Karl Rove claims he’s resigning to spend more time with his family. Others note that he has been a central figure in investigations swirling around the Bush administration, including scrutiny of the outing of CIA operative Valerie Plame, illegal spying on Americans and the firing of U.S. attorneys. Still others say it was time for him to leave a lame-duck administration whose approval ratings have plunged to near-record lows.

Whatever the reason, Rove leaves behind a smoldering trail of social and economic wreckage. Overcoming this legacy will take the people of the United States and the world a long time and enormous effort.

As George W. Bush’s longest-serving and closest adviser, Rove is the poster boy for the worst of the extreme right corporate interests that have powered this administration’s drive to rule the world through perpetual war and to enrich the country’s wealthiest by gutting programs serving human needs.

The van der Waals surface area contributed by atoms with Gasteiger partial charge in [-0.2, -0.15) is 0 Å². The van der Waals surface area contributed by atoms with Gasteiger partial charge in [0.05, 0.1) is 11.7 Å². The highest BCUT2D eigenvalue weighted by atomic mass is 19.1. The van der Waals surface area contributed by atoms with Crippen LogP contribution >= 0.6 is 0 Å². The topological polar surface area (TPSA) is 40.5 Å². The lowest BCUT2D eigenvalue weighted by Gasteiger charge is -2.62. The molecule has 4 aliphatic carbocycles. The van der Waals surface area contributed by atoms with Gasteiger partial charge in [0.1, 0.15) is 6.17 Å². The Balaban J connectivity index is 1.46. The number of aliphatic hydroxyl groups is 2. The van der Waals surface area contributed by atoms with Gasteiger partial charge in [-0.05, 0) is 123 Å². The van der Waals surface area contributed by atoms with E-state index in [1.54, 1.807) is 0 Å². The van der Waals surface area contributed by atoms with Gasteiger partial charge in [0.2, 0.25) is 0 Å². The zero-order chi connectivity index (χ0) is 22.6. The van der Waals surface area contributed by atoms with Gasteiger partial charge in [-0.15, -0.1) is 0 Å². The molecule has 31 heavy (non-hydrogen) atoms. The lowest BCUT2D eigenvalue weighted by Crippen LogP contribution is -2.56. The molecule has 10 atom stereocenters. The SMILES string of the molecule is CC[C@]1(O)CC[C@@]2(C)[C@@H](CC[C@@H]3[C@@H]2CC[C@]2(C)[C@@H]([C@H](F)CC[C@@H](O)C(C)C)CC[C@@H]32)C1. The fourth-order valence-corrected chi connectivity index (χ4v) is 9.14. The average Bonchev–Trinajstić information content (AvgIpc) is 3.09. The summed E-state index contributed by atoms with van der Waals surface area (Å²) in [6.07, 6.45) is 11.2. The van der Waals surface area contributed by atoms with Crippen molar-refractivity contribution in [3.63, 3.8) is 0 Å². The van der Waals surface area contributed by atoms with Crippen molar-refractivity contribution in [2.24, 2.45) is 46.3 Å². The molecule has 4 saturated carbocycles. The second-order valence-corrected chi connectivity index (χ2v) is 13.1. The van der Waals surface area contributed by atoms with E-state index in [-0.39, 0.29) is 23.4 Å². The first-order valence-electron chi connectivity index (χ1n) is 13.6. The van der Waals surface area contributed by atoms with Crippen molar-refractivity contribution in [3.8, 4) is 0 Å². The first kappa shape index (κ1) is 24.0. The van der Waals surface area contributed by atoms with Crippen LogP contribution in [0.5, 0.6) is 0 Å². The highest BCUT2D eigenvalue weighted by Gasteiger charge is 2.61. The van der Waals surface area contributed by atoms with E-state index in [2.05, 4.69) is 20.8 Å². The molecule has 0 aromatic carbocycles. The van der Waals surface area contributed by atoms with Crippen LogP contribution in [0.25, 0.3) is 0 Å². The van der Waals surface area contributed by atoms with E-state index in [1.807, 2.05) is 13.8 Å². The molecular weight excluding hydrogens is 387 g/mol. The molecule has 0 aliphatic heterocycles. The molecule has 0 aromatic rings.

Rove had a leading part in the attempt to privatize and thus destroy Social Security, the ramming through of a Medicare prescription drug plan that’s enriching Big Pharma, and the abandonment of largely Black working-class and poor Gulf Coast residents after Katrina.

Perhaps above all, he is known as the mastermind of vicious election tactics that helped install his boss in the White House in 2000 and keep him there in 2004. His “genius” included divisively exploiting so-called wedgeissues such as gay marriage and stem cell research to confuse voters and mobilize the GOP’s right-wing “base.”

As the Rev. Jesse Jackson wrote this week, “Rove boasted that he would forge an enduring ruling majority for conservatives, yoking the wealth of the global corporations and banks with the troops of the religious right. … The country will pay the price of his poisonous work for years to come.”

Fortunately, millions of Americans saw through the Rove/Bush fog last November, as voters reversed the Republicans’ control of Congress.

A next step on the road to undoing Rove’s legacy is the 2008 elections. Keep an eye on Rove, though. He may not be through with his dirty tricks.